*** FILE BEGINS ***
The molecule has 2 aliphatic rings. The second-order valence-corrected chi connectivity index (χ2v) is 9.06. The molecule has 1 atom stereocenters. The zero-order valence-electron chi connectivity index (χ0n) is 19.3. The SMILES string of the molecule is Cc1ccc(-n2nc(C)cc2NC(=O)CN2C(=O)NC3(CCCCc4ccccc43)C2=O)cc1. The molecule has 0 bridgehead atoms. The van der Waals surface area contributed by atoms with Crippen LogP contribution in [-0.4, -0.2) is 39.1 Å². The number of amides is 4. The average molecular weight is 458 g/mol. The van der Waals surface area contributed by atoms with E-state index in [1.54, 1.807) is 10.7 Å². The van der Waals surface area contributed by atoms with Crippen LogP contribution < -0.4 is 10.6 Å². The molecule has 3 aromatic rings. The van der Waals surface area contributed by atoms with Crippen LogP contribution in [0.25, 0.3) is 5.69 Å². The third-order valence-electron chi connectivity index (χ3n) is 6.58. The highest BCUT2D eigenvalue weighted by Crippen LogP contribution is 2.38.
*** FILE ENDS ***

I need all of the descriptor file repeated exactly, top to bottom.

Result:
The molecule has 2 aliphatic rings. The second-order valence-corrected chi connectivity index (χ2v) is 9.06. The molecule has 1 atom stereocenters. The zero-order valence-electron chi connectivity index (χ0n) is 19.3. The SMILES string of the molecule is Cc1ccc(-n2nc(C)cc2NC(=O)CN2C(=O)NC3(CCCCc4ccccc43)C2=O)cc1. The molecule has 0 bridgehead atoms. The van der Waals surface area contributed by atoms with Crippen LogP contribution in [-0.4, -0.2) is 39.1 Å². The number of amides is 4. The average molecular weight is 458 g/mol. The van der Waals surface area contributed by atoms with E-state index in [1.54, 1.807) is 10.7 Å². The van der Waals surface area contributed by atoms with Crippen LogP contribution < -0.4 is 10.6 Å². The molecule has 3 aromatic rings. The van der Waals surface area contributed by atoms with Crippen LogP contribution in [0.25, 0.3) is 5.69 Å². The third-order valence-electron chi connectivity index (χ3n) is 6.58. The highest BCUT2D eigenvalue weighted by Crippen LogP contribution is 2.38.